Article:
Wednesday, 15 April 2009

Giacinto Scelsi - Hurqualia


"Giacinto Scelsi is one of the most extraordinary composers who have ever lived. A profound mystic, he saw the future of music as residing in a return to an atavistic state of a distant Indo-European pan-culture, and devised exact music to fulfil his ideals.

The music of Giacinto Scelsi is perhaps best described as being that of a spiritual Edgar Varese. This is merely to serve to depict a kind of sound-picture of the basic energy of Scelsi’s works. It has the elemental quality of both Varese as well as that of Tibetan Buddhist orchestral music, and likewise the attention upon Sound in-and-of-itself, yet, through Scelsi’s innate spirituality and deep commitment to Far Eastern philosophy and spirituality, it transcends the realm of mere sound, touching an area of our being left largely untouched by all other music. His music is not for those of a nervous disposition nor for the faint-hearted. It is utterly naked, raw music and totally uncompromising. He considered that all composition since Pythagoras had been in error - that composing (putting together) was a mistake. Devising new music should consist in the analysis of one note and its overtones.

Scelsi began to create massive works based on one note. Earlier in the century the Austrian mystic, occultist, and founder of the Anthroposophical movement Rudolph Steiner had described how the content of one note and its overtone series (and its "undertone" series) could be enough in the future music to provide the raw material for a composition, but Scelsi went further, exploring the microtonal deviations from the chosen note.

Increasingly his works centred around the narrower examinations of the very nature of sound itself, bearing mystical titles, quite often coming from the Vedic tradition of India, and making increasing demands on the performer, in a manner normally only met with in much of extreme Romanticism or Expressionism. Yet with the mystic's rejection of self, this music is as far from expressionism as can be".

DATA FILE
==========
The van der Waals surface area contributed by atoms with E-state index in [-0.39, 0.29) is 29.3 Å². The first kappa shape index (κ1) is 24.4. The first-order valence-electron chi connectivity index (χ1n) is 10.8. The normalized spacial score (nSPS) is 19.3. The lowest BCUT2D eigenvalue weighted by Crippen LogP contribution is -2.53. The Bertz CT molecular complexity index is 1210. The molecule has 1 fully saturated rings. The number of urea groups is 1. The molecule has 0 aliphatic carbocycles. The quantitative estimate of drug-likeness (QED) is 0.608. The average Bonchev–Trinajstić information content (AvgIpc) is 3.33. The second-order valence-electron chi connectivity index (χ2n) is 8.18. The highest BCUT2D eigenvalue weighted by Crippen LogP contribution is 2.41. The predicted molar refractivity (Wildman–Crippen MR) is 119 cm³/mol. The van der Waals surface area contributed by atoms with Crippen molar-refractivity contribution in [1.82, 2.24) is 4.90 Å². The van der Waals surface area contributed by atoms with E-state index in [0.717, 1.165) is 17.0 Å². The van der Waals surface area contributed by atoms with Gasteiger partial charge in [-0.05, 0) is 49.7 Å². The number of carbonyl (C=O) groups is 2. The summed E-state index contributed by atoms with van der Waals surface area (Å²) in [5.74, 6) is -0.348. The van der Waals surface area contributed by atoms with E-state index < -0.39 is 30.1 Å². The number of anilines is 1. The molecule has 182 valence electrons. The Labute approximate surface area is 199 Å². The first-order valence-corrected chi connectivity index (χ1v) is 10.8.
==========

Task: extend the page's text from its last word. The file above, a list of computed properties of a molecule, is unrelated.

The impact caused by the late discovery of his works was described by Belgian musicologist Harry Halbreich saying:

"A whole chapter of recent musical history must be rewritten: the second half of this century is now unthinkable without Scelsi ... He has inaugurated a completely new way of making music, hitherto unknown in the West. In the early fifties, there were few alternatives to serialism's strait jacket that did not lead back to the past. Then, toward 1960–61, came the shock of the discovery of Ligeti's Apparitions and Atmosphères. There were few people at the time who knew that Friedrich Cerha, in his orchestral cycle Spiegel, had already reached rather similar results, and nobody knew that there was a composer who had followed the same path even years before, and in a far more radical way: Giacinto Scelsi himself.”

Dutch musicologist Henk de Velde, alluding to Adorno speaking of Alban Berg, called Scelsi “the Master of the yet smaller transition,” to which Harry Halbreich added that “in fact, his music is only transition.”

Friday, 9 January 2009

Sunday, 20 July 2008

Monday, 26 May 2008


Tristan Murail (born March 11, 1947 in Le Havre, France) is a French composer associated with the "spectral" technique of composition (along with Jonathan Harvey and the late Gérard Grisey), which involves the use of the fundamental properties of sound as a basis for harmony, as well as the use of spectral analysis, FM, RM, and AM synthesis as a method of deriving polyphony.

Following early studies in economics and classical and North African Arabic, Murail studied composition with Olivier Messiaen at the Paris Conservatoire from 1967 to 1972. He taught computer music at the Paris Conservatoire and composition at IRCAM in Paris, where he assisted in the development of the Patchwork composition software. In 1973 he was a founding member of the Ensemble l'Itinéraire. Since 1997 he has been a professor of composition at Columbia University in New York City.

Monday, 18 February 2008

Keith Rowe - Prepared Guitar

"Legendary innovator, UK 'tabletop' guitarist Keith Rowe has explored the guitar as a primary source of pure sound, extending it with an array of objects and bric-a-brac, for more than 30 years. Keith Rowe is probably best known for his groundbreaking work with AMM and the SCRATCH ORCHESTRA. "Twanging ruler-shaped objects set off a cartoon style jiggling tremolo, a block of foam causes mountainous scuffling booms...A one man sound lab and dub studio formed out of a corner hardware shop.."

Alvin Lucier - I Am Sitting in a Room